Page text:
Every second Monday, cartoonist Niklas “@Kludd-Niklas” Eriksson contributes a political satire for Kinamedia, Sweden’s biggest news site focusing on China.
Yesterday, the first elections to the Legislative Council (LegCo) in Hong Kong after the anti-extradition bill protest movement and the new national security law took place.
The election had already been postponed for 18 months due to the pandemic. Many however doubt this was the real reason for moving the elections, pointing to the fact that many pro-democratic politicians has since been arrested and the election laws amended in several ways that favour the pro-Beijing establishment.
Some influential voices within the opposition camp have reacted to this with calls for the electorate to cast an invalid ballot or to boycott the election altogether.
The Hong Kong government, in turn, have repeatedly pointed out that it’s illegal to incite another person not to vote or to cast an invalid vote, even threatening foreign media for reporting on the calls to boycott the elections.
Alas, what we saw being played out in Hong Kong yesterday was a kind of elections with Hong Kong characteristics for a new era, if you will. The seats up for election are now less than half of the totals seats in the LegCo, the candidates have all been vetted by a pro-Beijing committee, and still the electorate are not allowed to suggest to each other to boycott the elections.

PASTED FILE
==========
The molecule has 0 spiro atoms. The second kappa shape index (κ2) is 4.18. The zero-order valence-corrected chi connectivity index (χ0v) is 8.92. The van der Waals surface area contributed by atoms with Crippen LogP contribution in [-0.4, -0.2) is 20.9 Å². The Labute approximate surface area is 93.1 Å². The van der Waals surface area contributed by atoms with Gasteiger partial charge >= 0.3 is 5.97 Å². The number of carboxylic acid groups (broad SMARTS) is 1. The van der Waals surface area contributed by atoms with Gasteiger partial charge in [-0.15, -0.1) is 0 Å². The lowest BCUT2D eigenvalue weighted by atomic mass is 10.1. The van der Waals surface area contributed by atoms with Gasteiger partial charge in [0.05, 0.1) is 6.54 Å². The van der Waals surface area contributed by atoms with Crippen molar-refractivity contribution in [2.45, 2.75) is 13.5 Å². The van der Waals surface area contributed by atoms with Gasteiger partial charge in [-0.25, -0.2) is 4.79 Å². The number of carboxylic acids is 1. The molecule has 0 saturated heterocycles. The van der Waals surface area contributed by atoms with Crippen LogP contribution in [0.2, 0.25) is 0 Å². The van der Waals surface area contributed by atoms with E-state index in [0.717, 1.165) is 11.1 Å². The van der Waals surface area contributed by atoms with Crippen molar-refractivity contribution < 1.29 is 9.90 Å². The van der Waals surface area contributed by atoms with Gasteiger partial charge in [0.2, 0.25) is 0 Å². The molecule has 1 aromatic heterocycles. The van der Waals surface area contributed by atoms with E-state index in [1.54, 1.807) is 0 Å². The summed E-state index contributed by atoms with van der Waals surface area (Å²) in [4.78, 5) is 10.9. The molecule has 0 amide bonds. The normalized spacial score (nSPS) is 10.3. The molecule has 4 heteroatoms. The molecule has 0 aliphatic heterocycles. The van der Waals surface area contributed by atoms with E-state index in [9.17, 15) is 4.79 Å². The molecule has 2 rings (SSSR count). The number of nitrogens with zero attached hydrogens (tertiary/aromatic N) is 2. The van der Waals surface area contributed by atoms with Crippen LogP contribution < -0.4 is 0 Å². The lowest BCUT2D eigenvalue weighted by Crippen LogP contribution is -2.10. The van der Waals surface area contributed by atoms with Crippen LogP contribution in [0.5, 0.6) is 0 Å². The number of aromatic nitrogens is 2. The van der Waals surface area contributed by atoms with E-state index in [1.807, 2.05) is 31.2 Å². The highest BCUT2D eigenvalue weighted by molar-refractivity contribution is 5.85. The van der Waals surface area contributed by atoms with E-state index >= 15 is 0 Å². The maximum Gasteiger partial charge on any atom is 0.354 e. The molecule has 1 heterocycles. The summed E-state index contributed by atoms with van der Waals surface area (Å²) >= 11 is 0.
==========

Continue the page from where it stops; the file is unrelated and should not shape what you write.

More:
Even if illegal, the participation rate for yesterday’s LegCo elections was an all-time low for any election being held in Hong Kong under Chinese rule, with 30.2 percent.
That can be compared to the 58.3 percent that voted in the same elections 2016, or the more than 71 percent of all eligible voters that gave the pro-democracy camp a sweeping victory in the 2019 local elections of almost 90% of the district councils seats up for grabs.
For many, the stunning 2019 establishment election defeat was the main reason for the postponement of the LegCo elections, and the drastic overhaul of the election laws leading up to yesterday.
From now on, only elections with Hong Kong characteristics will be allowed to take place.
This week’s cartoon can be viewed in full size via this link.
A full collection of Kludd-Niklas’ works for Kinamedia can be seen here.